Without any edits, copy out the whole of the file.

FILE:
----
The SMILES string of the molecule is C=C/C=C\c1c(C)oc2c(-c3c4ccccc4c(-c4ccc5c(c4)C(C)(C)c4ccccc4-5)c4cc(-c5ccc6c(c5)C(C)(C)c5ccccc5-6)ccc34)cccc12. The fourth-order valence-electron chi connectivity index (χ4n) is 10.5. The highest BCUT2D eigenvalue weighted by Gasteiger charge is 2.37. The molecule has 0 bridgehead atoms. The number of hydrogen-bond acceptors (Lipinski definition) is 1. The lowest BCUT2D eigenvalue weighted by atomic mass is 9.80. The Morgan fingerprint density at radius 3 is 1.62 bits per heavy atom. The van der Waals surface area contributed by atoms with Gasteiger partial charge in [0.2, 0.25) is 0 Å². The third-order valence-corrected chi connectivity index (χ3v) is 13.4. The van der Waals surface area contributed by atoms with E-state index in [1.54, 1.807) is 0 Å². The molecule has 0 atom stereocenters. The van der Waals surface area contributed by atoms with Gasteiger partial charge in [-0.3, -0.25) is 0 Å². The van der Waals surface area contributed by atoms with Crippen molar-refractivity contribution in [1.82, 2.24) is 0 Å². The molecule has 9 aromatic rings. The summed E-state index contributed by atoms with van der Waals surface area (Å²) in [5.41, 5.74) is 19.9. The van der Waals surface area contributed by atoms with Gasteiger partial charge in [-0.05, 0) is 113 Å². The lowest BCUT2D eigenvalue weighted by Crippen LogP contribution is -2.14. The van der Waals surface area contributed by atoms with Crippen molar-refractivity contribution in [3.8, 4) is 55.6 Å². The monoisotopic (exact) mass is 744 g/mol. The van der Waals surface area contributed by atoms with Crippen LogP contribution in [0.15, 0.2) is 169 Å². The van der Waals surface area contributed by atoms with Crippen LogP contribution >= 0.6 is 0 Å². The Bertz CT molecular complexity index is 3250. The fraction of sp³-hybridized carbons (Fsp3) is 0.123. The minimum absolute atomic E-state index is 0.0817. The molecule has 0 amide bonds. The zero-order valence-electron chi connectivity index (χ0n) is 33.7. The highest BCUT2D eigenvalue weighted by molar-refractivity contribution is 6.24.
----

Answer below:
The SMILES string of the molecule is C=C/C=C\c1c(C)oc2c(-c3c4ccccc4c(-c4ccc5c(c4)C(C)(C)c4ccccc4-5)c4cc(-c5ccc6c(c5)C(C)(C)c5ccccc5-6)ccc34)cccc12. The fourth-order valence-electron chi connectivity index (χ4n) is 10.5. The highest BCUT2D eigenvalue weighted by Gasteiger charge is 2.37. The molecule has 0 bridgehead atoms. The number of hydrogen-bond acceptors (Lipinski definition) is 1. The lowest BCUT2D eigenvalue weighted by atomic mass is 9.80. The Morgan fingerprint density at radius 3 is 1.62 bits per heavy atom. The van der Waals surface area contributed by atoms with Gasteiger partial charge in [0.2, 0.25) is 0 Å². The third-order valence-corrected chi connectivity index (χ3v) is 13.4. The van der Waals surface area contributed by atoms with E-state index in [1.54, 1.807) is 0 Å². The molecule has 0 atom stereocenters. The van der Waals surface area contributed by atoms with Gasteiger partial charge in [-0.3, -0.25) is 0 Å². The van der Waals surface area contributed by atoms with Crippen molar-refractivity contribution in [1.82, 2.24) is 0 Å². The molecule has 9 aromatic rings. The summed E-state index contributed by atoms with van der Waals surface area (Å²) in [5.41, 5.74) is 19.9. The van der Waals surface area contributed by atoms with Gasteiger partial charge in [-0.05, 0) is 113 Å². The lowest BCUT2D eigenvalue weighted by Crippen LogP contribution is -2.14. The van der Waals surface area contributed by atoms with Crippen molar-refractivity contribution in [3.8, 4) is 55.6 Å². The monoisotopic (exact) mass is 744 g/mol. The van der Waals surface area contributed by atoms with Crippen LogP contribution in [0.15, 0.2) is 169 Å². The van der Waals surface area contributed by atoms with Crippen LogP contribution >= 0.6 is 0 Å². The Bertz CT molecular complexity index is 3250. The fraction of sp³-hybridized carbons (Fsp3) is 0.123. The minimum absolute atomic E-state index is 0.0817. The molecule has 0 amide bonds. The zero-order valence-electron chi connectivity index (χ0n) is 33.7. The highest BCUT2D eigenvalue weighted by molar-refractivity contribution is 6.24.